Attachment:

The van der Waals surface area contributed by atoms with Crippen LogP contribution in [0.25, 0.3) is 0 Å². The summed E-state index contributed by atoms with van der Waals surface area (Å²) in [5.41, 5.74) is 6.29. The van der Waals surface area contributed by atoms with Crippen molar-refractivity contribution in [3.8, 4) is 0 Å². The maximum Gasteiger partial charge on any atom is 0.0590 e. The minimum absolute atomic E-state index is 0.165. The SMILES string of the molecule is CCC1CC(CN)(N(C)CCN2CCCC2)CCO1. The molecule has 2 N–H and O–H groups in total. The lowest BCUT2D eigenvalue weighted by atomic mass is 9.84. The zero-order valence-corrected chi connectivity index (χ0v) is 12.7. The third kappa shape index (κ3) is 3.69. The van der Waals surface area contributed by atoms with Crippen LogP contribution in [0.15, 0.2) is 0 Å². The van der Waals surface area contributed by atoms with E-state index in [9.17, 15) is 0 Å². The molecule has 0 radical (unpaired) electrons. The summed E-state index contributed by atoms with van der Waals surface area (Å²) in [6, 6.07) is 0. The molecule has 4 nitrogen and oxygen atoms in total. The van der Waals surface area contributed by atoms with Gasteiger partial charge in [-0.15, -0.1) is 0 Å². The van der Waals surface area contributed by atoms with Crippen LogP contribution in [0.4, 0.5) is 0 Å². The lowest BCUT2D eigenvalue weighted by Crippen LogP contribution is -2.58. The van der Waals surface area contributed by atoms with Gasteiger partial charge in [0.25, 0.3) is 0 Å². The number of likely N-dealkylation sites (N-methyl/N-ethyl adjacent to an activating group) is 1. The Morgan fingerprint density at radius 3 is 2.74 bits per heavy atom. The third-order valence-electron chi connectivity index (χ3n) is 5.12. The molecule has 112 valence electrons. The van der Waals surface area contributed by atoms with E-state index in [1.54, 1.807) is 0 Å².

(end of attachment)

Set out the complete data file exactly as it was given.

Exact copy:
The van der Waals surface area contributed by atoms with Crippen LogP contribution in [0.25, 0.3) is 0 Å². The summed E-state index contributed by atoms with van der Waals surface area (Å²) in [5.41, 5.74) is 6.29. The van der Waals surface area contributed by atoms with Crippen molar-refractivity contribution in [3.8, 4) is 0 Å². The maximum Gasteiger partial charge on any atom is 0.0590 e. The minimum absolute atomic E-state index is 0.165. The SMILES string of the molecule is CCC1CC(CN)(N(C)CCN2CCCC2)CCO1. The molecule has 2 N–H and O–H groups in total. The lowest BCUT2D eigenvalue weighted by atomic mass is 9.84. The zero-order valence-corrected chi connectivity index (χ0v) is 12.7. The third kappa shape index (κ3) is 3.69. The van der Waals surface area contributed by atoms with Crippen LogP contribution in [0.15, 0.2) is 0 Å². The van der Waals surface area contributed by atoms with E-state index in [9.17, 15) is 0 Å². The molecule has 0 radical (unpaired) electrons. The summed E-state index contributed by atoms with van der Waals surface area (Å²) in [6, 6.07) is 0. The molecule has 4 nitrogen and oxygen atoms in total. The van der Waals surface area contributed by atoms with Gasteiger partial charge in [-0.15, -0.1) is 0 Å². The van der Waals surface area contributed by atoms with Crippen LogP contribution in [0.4, 0.5) is 0 Å². The lowest BCUT2D eigenvalue weighted by Crippen LogP contribution is -2.58. The van der Waals surface area contributed by atoms with Gasteiger partial charge in [0.25, 0.3) is 0 Å². The number of likely N-dealkylation sites (N-methyl/N-ethyl adjacent to an activating group) is 1. The Morgan fingerprint density at radius 3 is 2.74 bits per heavy atom. The third-order valence-electron chi connectivity index (χ3n) is 5.12. The molecule has 112 valence electrons. The van der Waals surface area contributed by atoms with E-state index in [1.54, 1.807) is 0 Å².